You are running late. Traffic is bad....really bad. Someone cuts you off and you almost crash into them. How do you react? Hopefully the words that you mumble under your breath are those of forgiveness and love.
In the 2002 movie, Changing Lanes, staring Ben Affleck and Samuel L Jackson, this exact situation is explored. Gavin Banek (Affleck) is a young, brash attorney who is on his way to court to defend his firm in an estate case. Doyle Gipson (Jackson) is a recovering alcoholic and life insurance salesman, who is on his way to court to fight for custody of his two sons. In their rush to get to the courthouse, the two collide, destroying Gipson's car. Banek refuses to exchange insurance information, as he is in a hurry to get to court; rather, he tries to pay Gipson off for the damages he inflicted upon him. Gipson refuses the check, wanting to "do things the right way" and exchange information. Banek believes he does not have time for this and leaves in his still-driveable-condition car, stranding Gipson and his wrecked car on the interstate, along with a key file he needs for his estate case. Banek shows up late to court and quickly realizes that he left behind the file and must find a way to re-connect with Gipson in order to get the file. Gipson meanwhile shows up late to his custody hearing and does not receive custody of his sons and vows to punish Banek for refusing to give him a ride to the courthouse.
Instead of trying to resolve the actual problems they are faced with, both Banek and Gipson spend the rest of the movie trying to inflict the most harm possible to the other--sabotaging vehicles and credit scores among other acts of vengeance.
At the end of this frantic craziness of revenge and anger, both Banek and Gipson quickly discover that the feelings of anger and emptiness they feel are not because of the other, but actually directed at themselves.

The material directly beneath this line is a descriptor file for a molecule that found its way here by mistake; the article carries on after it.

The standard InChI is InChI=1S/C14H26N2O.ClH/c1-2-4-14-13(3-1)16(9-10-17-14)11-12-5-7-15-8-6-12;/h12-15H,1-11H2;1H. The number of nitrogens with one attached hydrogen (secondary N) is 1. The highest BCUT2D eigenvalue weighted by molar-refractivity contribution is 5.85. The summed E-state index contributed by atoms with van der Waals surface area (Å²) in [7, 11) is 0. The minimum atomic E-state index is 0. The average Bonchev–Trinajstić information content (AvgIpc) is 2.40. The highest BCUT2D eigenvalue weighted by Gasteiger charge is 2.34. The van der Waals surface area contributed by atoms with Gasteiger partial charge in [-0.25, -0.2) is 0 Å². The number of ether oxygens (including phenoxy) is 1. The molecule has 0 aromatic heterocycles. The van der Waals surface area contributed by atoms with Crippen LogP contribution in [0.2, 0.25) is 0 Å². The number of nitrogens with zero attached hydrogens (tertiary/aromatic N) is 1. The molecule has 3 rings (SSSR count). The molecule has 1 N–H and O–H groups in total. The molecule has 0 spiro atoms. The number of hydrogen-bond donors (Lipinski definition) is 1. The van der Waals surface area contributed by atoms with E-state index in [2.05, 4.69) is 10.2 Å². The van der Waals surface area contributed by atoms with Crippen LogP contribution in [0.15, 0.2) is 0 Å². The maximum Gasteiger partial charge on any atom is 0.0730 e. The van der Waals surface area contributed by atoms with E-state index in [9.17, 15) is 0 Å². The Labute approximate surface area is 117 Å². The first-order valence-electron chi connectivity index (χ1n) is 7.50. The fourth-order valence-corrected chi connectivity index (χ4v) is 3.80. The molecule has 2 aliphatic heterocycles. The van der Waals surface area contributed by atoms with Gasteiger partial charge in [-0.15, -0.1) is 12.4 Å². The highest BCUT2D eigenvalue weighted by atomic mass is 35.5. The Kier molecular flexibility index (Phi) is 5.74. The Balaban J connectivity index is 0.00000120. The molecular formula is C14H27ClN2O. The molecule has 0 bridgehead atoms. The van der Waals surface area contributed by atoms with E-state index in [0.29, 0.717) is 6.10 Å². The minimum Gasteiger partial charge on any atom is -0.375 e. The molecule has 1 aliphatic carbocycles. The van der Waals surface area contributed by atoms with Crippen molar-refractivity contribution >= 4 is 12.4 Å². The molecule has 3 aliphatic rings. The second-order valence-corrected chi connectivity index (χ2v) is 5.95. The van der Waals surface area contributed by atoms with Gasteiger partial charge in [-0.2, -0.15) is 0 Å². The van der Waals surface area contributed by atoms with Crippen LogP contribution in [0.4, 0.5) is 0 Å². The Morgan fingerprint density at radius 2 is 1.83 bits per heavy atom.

While you and I may not seek to intentionally ruin someone's credit or take the lug-nuts out of all their tires, we commit small actions of anger and vengeance against others all the time. Are we accomplishing anything in doing this?
Hopefully, you will agree with my answer of "no." In reality, anger only hurt us, our relationships and our happiness.
As a Dominican student, I feel privileged to end each day praying compline with my community. Compline is the night prayer of the Catholic Church. The reading for Wednesday night compline is from the Letter of St Paul to the Ephesians (4:26-27), "Be angry but do not sin; do not let the sun go down on your anger, and give no opportunity to the devil."
Every time I hear this reading it gives me the shivers. We are not called to never be angry but to deal with our anger in a healthy way--for if we do not, if we sin, what damage might we do? We must learn to forgive. We must not allow anger and evil to seize control of our lives.
We are in the Easter season now, the season that celebrates new beginnings, the death and resurrection of our Lord and Savior Jesus Christ. Do we have the courage to give our anger, our grudges and hard feelings to Christ? To allow them die with him, allowing us to become free, to renew ourselves in Christ's resurrection?
Both Changing Lanes and the Apostle Paul in his Letter to the Ephesians, challenge us to learn to forgive, to let go, for nothing good can come from keeping grudges.